The game makes great use of a modified Unreal engine, so we get all the glitz and technical wonders of that engine combined with the fantastic gameplay of the Tribes franchise. The cutscenes all use game engine graphics but are just as stunning as any pre-rendered movies you have seen, especially in subtleties like facial expressions and the outrageous detail of the bump-mapped armor and clothing. There are three types of armor and each faction has a very unique style so you can easily identify friend from foe at a distance.
Using hardware T&L and DirectX 9 support for pixel shaders you will be privileged to witness some of the best lighting, shadows, and 3D textures since Doom 3 only this game is bright and colorful enough to appreciate the effect. Armor is perhaps the best texture in the game with real signs of wear and pitted battle scars.
The framerate holds up admirably if you meet or exceed the recommended specs on the box. I was able to keep things moving smoothly at 1600x1200 for single-player but I ultimately dropped down to 1280x1024 for the larger online games. Some of the battles can just get crazy-intense with smoke and fire and people running all over the place – not a good time for a hiccup in the animation.
The level designs are excellent with stunning outdoor vistas and detailed indoor levels. There is plenty of interactive and destructible environments not to mention all sorts of subtle details you might miss if you aren’t paying attention. One of my first and fondest recollections was during the very first level while the ship was under attack and you could see all these fighters zipping around outside the ship engaged in combat. It was purely cosmetic but very cool and helped to immerse you in the seriousness of the attack.
The HUD is minimal and kept to the borders of the screen so you can enjoy the excellent graphics. Accessing armor and outfitting equipment is extremely easy thanks to a clean icon-driven graphical interface. Even the open menu shows some style as you are taken through a virtual ride through the clouds as soldiers fly about in full battle armor.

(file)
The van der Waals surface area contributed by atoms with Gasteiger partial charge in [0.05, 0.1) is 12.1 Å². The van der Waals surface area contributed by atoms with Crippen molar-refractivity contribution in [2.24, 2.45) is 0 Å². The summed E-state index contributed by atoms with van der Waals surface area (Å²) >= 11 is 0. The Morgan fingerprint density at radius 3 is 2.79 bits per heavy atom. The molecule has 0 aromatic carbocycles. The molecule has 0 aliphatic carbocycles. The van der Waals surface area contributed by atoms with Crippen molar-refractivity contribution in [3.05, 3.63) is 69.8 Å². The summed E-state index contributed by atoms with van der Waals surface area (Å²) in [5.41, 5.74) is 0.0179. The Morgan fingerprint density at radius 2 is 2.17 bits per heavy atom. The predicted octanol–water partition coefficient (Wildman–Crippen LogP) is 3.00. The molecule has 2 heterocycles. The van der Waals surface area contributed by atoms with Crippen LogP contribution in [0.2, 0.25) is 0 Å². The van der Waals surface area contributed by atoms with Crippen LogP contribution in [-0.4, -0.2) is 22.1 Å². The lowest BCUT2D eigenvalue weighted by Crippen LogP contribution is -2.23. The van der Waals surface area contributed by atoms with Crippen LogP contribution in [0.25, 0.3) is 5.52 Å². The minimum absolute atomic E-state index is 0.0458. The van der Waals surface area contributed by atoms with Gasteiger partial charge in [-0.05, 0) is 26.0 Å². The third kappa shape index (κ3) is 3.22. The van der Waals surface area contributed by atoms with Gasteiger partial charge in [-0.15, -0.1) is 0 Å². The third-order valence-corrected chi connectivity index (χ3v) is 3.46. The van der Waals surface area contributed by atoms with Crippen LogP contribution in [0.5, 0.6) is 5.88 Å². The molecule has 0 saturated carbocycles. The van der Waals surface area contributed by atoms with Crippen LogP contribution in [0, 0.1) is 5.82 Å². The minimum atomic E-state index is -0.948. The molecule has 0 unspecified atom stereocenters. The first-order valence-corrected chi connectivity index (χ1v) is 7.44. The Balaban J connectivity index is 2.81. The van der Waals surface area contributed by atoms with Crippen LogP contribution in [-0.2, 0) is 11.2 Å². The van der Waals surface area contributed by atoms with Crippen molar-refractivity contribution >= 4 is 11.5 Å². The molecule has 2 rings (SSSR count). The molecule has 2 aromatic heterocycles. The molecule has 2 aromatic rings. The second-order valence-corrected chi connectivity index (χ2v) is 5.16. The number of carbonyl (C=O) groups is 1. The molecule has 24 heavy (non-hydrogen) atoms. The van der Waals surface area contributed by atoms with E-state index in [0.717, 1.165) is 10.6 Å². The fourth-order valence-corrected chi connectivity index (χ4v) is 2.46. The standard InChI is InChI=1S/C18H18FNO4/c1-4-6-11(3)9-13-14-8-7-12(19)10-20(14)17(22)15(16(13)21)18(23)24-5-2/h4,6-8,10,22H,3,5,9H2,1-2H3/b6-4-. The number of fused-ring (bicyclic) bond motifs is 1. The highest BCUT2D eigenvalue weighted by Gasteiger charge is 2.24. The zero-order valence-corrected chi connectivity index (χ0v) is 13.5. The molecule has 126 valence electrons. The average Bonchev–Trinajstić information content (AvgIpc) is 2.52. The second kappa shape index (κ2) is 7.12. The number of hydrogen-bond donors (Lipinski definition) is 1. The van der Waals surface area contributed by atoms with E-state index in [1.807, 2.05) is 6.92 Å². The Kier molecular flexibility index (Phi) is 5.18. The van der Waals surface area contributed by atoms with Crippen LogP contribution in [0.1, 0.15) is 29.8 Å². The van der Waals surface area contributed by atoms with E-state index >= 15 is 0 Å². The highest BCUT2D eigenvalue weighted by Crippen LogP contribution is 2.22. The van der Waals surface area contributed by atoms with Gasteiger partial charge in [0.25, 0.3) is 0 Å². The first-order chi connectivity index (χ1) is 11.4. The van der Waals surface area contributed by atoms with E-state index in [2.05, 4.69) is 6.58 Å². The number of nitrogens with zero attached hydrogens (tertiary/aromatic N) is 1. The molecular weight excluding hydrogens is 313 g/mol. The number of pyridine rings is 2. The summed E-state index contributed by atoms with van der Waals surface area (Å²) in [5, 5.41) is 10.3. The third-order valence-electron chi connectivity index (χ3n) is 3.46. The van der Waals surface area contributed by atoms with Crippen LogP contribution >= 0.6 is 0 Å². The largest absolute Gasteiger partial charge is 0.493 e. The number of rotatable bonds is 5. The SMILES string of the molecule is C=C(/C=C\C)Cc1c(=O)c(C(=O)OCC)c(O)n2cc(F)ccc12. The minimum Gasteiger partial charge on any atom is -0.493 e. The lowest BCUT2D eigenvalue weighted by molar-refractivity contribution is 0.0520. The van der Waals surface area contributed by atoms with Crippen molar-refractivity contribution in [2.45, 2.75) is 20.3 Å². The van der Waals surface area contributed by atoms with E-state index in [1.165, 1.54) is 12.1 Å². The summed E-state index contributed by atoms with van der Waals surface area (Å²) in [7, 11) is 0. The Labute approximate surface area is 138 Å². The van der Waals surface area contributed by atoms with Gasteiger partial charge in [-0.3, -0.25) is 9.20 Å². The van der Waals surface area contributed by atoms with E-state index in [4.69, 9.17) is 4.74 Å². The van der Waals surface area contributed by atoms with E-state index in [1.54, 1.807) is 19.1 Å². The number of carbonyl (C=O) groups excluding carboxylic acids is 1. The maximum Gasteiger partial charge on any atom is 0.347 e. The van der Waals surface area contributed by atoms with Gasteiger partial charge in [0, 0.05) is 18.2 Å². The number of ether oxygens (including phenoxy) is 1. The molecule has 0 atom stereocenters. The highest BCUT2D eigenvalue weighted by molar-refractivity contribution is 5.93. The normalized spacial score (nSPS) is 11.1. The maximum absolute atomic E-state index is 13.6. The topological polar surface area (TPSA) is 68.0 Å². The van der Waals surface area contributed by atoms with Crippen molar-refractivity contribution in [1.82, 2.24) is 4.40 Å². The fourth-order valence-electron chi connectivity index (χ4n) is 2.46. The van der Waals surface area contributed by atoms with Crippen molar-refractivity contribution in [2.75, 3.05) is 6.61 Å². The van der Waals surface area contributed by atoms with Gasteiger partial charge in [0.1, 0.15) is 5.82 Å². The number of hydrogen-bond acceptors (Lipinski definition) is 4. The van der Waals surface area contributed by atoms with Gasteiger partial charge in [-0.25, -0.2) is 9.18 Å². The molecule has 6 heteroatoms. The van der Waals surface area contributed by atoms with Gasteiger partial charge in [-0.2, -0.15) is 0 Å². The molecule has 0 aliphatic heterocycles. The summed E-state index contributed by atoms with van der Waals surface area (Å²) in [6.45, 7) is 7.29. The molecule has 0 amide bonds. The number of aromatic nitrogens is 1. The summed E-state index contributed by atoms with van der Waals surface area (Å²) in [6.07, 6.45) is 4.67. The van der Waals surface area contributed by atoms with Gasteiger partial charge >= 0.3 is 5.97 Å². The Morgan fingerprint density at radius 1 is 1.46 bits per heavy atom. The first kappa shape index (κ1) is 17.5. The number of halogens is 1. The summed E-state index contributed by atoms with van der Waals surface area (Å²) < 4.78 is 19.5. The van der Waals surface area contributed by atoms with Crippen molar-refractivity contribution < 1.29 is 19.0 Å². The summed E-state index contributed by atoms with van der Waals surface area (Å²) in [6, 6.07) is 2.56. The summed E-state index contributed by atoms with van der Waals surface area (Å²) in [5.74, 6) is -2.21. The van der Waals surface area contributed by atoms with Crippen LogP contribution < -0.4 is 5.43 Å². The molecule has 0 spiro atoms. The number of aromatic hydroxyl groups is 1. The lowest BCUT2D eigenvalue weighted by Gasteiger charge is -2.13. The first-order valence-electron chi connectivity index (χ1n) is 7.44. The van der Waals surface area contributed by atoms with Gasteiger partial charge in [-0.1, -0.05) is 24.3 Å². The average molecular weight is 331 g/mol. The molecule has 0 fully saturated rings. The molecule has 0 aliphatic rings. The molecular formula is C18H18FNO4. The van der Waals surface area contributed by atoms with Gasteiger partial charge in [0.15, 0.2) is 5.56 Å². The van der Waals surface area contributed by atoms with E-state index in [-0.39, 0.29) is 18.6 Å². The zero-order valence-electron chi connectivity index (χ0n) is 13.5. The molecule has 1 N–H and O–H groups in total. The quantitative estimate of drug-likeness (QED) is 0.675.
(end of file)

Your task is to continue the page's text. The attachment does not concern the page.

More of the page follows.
I definitely enjoyed the music, which ranged from some futuristic techno beats to some very cinematic orchestrations when appropriate for the content. All too often the music would be entirely drowned out by the overwhelming sound effects.
Tribes: Vengeance is a loud game with powerful explosions and intense futuristic sounds of weapons fire, engine noises, and the powerful rumble of your jet pack. It’s all delivered in a nice 3D surround mix if you have the hardware to support it.
The dialogue is very well done, thanks to a well-crafted script and a talented group of voice actors who are believable throughout the game. Even the radio chatter during combat is quality stuff and even useful at times.
Hardcore action gamers can expect 12-15 hours of intense combat for the single-player campaign, but once you go online there is no limit to the fun you can have with this game. Much like the games before it, Tribes: Vengeance is a virtual sandbox just waiting for the mod community to get their talented hands on it. There is no predicting what we can expect in the way of add-ons in the near future, but you can be sure there will be plenty of content to keep this title on your hard drive for years to come.
Multiplayer modes include Arena, a team-based elimination with multiple rounds, and Ball, which is basically a sports mode much like the game mode in UT. Fuel is perhaps the most innovative of the new modes and requires you to fill a fuel depot at your base by collecting fuel cells scattered about the map. You can only carry 15 cells at a time and if you die you lose a unit from the main tank. And then you have the always-popular CTF and Rabbit mode, which is basically the opposite of CTF.
Dynamix had done a remarkable job with the original Tribes games, so I was a little concerned when a new company came in to take over, but after a week of solid action gaming I have to confess that Irrational has kept the game true to its roots while boldly and successfully exploring new territory. The single-player campaign will certainly attract gamers who play for the story and there is enough subtle tutelage buried in the campaign mode that you will find yourself compelled to explore the online aspects of Tribes: Vengeance.
You might ask, “is this game any better than UT 2004?” and I would have to say, “not better but different”. UT 2004 did some pretty remarkable things, but Tribes Vengeance offers just as many innovative and extremely cool features making it a must-own title for anyone who claims to like FPS games, either online or off. And once the mod community gets up to speed, there will be no end in sight for this title.